Gastritis: causes, symptoms, remedies and everything to know

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Elia Tabuenca García
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What are the causes of gastritis? And what is the best diet to follow?

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With gastritis one indicates inflammatory condition (inflammation) affecting the gastric mucosa and which presents with severe abdominal pain, burning and acidity. This inflammation can have various degrees, from simple redness (hyperemia) to small excoriations (erosions), and can manifest itself with a short episode or can be of long duration. But what are the causes of gastritis? And which one is the best diet to follow?





Gastritis has a very high incidence almost all over the world, especially in the more civilized areas of the West and among women. There is one acute form, which has milder symptoms, and one chronic form, which generally causes more important symptoms and disorders for very long periods in the course of life.

The causes can have various origins and can often also occur concurrently: stress, wrong diet, wrong drug therapies or, in the most serious cases, a heartbeat.

Index

What is gastritis, types and causes

Gastritis is a disorder caused by a inflammatory process affecting the gastric mucosa. The gastric mucosa is the innermost layer of the stomach and directly faces the gastric lumen, in contact with the products of digestion.

One can distinguish between acute gastritis, usually due to indigestion or poor nutrition, and chronic gastritis, mostly due to a Helicobacter pylori infection (but there may be other factors as well).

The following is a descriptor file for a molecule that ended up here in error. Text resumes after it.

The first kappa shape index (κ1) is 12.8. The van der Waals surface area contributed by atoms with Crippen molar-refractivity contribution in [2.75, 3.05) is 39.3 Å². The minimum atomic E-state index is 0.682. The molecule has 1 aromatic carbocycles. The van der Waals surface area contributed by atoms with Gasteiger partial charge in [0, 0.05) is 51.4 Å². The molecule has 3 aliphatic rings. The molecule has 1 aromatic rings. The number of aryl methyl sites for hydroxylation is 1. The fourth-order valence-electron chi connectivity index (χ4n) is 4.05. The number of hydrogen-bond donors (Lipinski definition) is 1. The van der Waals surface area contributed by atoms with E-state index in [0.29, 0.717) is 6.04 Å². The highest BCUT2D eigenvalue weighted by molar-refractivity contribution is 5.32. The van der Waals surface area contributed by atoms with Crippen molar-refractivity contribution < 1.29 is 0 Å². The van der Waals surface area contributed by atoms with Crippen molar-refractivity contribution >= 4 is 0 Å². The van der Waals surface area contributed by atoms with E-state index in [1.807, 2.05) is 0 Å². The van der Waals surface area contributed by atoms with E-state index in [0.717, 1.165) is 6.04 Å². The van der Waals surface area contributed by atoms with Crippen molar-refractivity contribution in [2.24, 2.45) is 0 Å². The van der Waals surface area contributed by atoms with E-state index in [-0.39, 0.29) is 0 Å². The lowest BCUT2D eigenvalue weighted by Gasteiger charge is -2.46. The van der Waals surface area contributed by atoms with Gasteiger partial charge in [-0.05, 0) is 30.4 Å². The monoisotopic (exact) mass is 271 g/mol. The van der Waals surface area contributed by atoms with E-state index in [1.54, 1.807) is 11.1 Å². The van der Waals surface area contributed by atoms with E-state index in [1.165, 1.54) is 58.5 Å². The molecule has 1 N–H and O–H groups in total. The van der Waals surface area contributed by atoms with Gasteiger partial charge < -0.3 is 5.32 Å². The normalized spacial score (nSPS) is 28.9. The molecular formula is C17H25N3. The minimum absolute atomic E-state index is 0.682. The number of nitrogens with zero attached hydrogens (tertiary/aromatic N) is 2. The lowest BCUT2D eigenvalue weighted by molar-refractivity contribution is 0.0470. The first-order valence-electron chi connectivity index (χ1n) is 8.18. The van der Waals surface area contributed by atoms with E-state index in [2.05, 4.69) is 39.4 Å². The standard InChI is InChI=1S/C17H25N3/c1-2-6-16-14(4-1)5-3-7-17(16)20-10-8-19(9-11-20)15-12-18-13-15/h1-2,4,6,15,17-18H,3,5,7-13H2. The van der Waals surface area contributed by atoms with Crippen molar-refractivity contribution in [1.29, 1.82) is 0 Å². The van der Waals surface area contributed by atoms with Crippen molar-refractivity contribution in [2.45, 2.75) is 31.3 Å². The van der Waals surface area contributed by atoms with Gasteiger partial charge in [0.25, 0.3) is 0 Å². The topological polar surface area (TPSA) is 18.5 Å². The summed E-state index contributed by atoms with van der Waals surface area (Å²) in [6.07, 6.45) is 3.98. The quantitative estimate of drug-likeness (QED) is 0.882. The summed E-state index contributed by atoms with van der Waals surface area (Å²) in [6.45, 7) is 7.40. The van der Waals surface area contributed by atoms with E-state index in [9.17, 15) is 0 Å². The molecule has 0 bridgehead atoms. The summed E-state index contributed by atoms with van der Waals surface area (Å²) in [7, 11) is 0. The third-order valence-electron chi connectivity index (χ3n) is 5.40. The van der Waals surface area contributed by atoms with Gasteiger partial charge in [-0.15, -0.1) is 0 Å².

Acute gastritis

With acute gastritis we refer to forms of transient gastritis, marked with numerous erosive lesions (distinct from ulcers) small and bleeding. Sometimes these forms of gastritis may have no manifest symptoms, other times they present themselves immediately as serious pathologies with massive bleeding and risk for survival.

The most common forms of acute gastritis are:

  • erosive gastritis, due to which the mucosa loses integrity, without perforation but with bleeding. It can be caused by alcohol, drug abuse, burns, or traumatic events
  • ischemic gastritis, generated by shock, hypovolemia, emboli
  • aggressive drug gastritis, especially NSAIDs, which damaging the gastric mucosa
  • corrosive gastritis, caused by indigestion of particular chemicals or alcohol abuse

Acute lesions usually disappear within 48 hours. It is about superficial ulcerations that on histological examination - unlike solitary peptic ulcers - do not deeply go beyond the muscularis mucosae (or lamina muscularis mucosae, a band of smooth muscle located inside the mucous membrane).



Chronic gastritis

Chronic gastritis, in which the erosive component is missing, most of the time leads back to Helicobacter pylori infections. But other factors could also favor the chronic variant of gastritis.

Chronic gastritis is divided into two types:

1) type A, or fund: rare and more frequent in the elderly, it develops in fundus and in the great curve of the stomach. It is an autoimmune disease that causes the production of autoantibodies against the parietal cells of the stomach. Chronic type A gastritis can cause:

  • achlorhydria
  • pernicious anemia
  • mucosal atrophy
  • increased incidence of gastric cancer

2) type B, or of the antrum: which is the form supported by Helicobacter pylori and can remain asymptomatic for many years. Over time it causes peptic ulcer and gastric cancer.

Chronic gastritis caused by Helicobacter pylori is in turn divided into two further categories:

1) chronic non-atrophic gastritis: which is mainly localized in the antrum of the stomach and can evolve into duodenal peptic ulcer
2) chronic atrophic gastritis (multifocal atrophic gastritis or atrophic pangastritis): which has the antrum as its initial site but then has the ability to extend towards the body and the bottom of the stomach affecting the oxyntic cells (parietal cells or oxyntic cells, glands located in the body and in the gastric fundus). Can evolve into a gastric peptic ulcer and has a fairly high risk of neoplastic involution.